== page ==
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Steroids Are Not Effective in Decreasing Length of Stay for Bronchiolitis in Healthy Children


  • Among children hospitalized for respiratory syncytial virus (RSV) bronchiolitis, do steroids shorten the duration of hospitalization?

Clinical Bottom Lines

  1. Corticosteroids are NOT effective in shortening the hospital stay for otherwise healthy children admitted with RSV bronchiolitis.1,2,3
  2. More research is needed regarding children with severe bronchiolitis requiring intubation.1

Summary of Key Evidence

  1. In a study from the Netherlands involving 39 patients, including some with a history of chronic lung disease, difference in length of stay in non-ventilated patients receiving prednisolone vs placebo was 1day (95% CI for difference -4.1 to 2.2, p=0.54).1
  2. A second study involving 32 previously healthy patients with their first episode of RSV bronchiolitis also showed no difference in length of stay. The mean duration of hospitalization was 6.6 days (SEM 0.3) in the placebo group and 6.0 days (SEM 0.7) in the group receiving dexamethasone.2
  3. One small study involving 14 intubated patients with RSV did show a significant decrease in length of stay for patients receiving oral prednisolone vs. placebo(95% CI for difference -10.2 to -1.8, p<0.01).1

Additional Comments

  • None of the above cited articles performed a power analysis, thus they may contain type 2 errors.
  • More research regarding the use of steroids in patients with severe bronchiolitis requiring intubation is needed.1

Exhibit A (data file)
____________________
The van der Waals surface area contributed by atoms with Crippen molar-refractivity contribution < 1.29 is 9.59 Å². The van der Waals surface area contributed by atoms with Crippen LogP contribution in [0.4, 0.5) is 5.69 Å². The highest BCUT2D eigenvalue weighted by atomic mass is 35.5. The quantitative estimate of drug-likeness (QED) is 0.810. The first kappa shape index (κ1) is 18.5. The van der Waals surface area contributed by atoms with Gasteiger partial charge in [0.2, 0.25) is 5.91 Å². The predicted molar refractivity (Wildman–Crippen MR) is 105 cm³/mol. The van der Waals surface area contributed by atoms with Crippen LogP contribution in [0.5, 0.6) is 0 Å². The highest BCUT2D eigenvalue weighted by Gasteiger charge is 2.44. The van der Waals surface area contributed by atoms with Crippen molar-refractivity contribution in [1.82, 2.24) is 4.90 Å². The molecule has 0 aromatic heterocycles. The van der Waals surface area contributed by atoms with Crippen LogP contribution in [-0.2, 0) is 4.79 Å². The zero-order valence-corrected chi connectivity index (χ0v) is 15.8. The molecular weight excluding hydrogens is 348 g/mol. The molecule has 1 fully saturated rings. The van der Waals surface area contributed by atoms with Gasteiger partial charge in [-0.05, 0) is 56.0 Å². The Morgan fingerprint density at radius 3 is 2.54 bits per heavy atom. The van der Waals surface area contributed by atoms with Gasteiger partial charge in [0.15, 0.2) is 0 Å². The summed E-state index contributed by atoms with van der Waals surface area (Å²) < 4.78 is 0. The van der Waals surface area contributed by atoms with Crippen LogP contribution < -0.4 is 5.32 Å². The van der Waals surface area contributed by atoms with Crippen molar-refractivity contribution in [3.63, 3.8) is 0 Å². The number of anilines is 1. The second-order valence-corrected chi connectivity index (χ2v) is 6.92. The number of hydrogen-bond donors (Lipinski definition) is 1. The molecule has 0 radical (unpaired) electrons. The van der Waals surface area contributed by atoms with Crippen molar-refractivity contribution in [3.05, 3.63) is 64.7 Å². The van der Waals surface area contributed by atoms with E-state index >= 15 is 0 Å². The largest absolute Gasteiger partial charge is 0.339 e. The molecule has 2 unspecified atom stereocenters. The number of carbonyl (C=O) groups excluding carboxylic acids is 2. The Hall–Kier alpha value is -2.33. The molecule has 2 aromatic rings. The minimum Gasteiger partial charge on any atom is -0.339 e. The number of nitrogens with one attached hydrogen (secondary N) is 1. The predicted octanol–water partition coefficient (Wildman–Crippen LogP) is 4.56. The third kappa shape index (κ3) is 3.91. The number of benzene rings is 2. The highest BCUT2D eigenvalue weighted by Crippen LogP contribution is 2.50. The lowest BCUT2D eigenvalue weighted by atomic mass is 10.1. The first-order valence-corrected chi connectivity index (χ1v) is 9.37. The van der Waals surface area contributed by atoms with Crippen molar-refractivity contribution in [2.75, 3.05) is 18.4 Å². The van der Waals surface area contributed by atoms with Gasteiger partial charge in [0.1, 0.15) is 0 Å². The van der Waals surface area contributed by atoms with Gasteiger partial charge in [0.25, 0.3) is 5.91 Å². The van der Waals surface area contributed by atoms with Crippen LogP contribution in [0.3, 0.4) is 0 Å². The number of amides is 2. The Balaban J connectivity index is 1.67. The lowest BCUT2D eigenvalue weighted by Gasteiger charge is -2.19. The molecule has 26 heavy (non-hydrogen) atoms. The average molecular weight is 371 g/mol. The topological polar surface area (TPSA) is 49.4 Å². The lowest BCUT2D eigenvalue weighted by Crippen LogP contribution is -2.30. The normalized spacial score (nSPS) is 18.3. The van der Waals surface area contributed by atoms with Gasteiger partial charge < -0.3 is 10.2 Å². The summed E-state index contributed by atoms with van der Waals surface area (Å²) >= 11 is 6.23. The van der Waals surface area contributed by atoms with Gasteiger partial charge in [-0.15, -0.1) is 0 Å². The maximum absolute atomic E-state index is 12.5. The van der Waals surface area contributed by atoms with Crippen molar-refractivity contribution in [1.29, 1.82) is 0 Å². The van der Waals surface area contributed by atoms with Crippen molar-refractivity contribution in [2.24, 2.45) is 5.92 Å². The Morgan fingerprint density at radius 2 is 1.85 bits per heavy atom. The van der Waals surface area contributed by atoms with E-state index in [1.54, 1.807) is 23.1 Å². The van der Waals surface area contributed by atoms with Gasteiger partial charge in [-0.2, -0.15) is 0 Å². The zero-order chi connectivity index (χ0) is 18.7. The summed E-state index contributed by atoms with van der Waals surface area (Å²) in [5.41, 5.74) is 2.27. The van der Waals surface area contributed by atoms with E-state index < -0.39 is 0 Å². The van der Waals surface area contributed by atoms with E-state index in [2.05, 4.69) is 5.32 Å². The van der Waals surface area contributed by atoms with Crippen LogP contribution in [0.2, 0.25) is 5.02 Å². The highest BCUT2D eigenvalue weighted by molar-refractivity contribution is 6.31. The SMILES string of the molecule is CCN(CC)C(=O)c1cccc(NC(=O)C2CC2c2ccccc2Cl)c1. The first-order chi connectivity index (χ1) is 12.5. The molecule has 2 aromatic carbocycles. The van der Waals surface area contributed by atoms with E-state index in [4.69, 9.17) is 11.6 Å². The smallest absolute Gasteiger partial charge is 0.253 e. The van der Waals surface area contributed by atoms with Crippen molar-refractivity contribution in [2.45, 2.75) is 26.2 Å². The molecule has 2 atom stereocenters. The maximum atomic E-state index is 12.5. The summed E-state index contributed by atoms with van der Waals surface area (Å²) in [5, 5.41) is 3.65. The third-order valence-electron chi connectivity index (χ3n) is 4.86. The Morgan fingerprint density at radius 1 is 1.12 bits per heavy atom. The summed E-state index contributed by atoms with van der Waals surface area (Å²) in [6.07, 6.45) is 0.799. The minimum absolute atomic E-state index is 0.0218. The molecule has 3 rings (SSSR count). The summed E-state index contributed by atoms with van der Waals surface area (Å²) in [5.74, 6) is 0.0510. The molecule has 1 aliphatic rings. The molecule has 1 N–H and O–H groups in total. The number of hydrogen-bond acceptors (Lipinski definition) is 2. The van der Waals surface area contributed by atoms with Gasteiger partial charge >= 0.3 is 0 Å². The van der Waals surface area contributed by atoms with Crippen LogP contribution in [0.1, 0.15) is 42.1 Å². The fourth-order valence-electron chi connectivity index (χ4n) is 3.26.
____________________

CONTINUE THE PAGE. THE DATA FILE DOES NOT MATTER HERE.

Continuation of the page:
• Both of the above cited studies were performed in northern European countries. Perhaps findings would be different with patients from other ethnic backgrounds.
  • More research is needed regarding the long-term effect of steroid use. One study found that prednisolone during the acute phase of RSV bronchiolitis does not prevent wheezing or the development of asthma at the mean age of 5 years. However, this study was small, including only 47 patients, and relied on parental self reporting.4
  • No clinically significant adverse side effects were noted in any of the studies mentioned; however, the sample sizes were small.


  1. van Woensel JB, Wolfs TF, van Aalderen WM, Brand PL, Kimpen JL. Randomised double blind placebo controlled trial of prednisolone in children admitted to hospital with respiratory syncytial virus bronchiolitis. Thorax. 52(7):634-7, 1997.
  2. De Boeck K, Van der Aa N, Van Lierde S, Corbeel L, Eeckels R. Respiratory syncytial virus bronchiolitis: a double-blind dexamethasone efficacy study. Journal of Pediatrics. 131(6):919-21, 1997.
  3. Klassen TP, Sutcliffe T, Watters LK, Wells GA, Allen UD, Li MM. Dexamethasone in salbutamol-treated inpatients with acute bronchiolitis: a randomized, controlled trial. Journal of Pediatrics. 130(2):191-6, 1997.
  4. van Woensel JB, Kimpen JL, Sprikkelman AB, Ouwehand A, van Aalderen WM. Long-term effects of prednisolone in the acute phase of bronchiolitis caused by respiratory syncytial virus. Pediatric Pulmonology. 30(2):92-6, 2000.
  5. Springer C, Bar-Yishay E, Uwayyed K, Avital A, Vilozni D, Godfrey S. Corticosteroids do not affect the clinical or physiological status of infants with bronchiolitis. Pediatric Pulmonology. 9(3):181-5, 1990.
  6. Connolly JH, Field CM, Glasgow JF, Slattery CM, MacLynn DM. A double blind trial of prednisolone in epidemic bronchiolitis due to respiratory syncytial virus. Acta Paediatrica Scandinavica. 58(2):116-20, 1969.

CAT Author: Priscilla Woodhams, MD

CAT Appraisers: <Reviewers>, MD

Date appraised: April 16, 2001

Last updated June 14, 2003
Department of Pediatrics and Communicable Diseases
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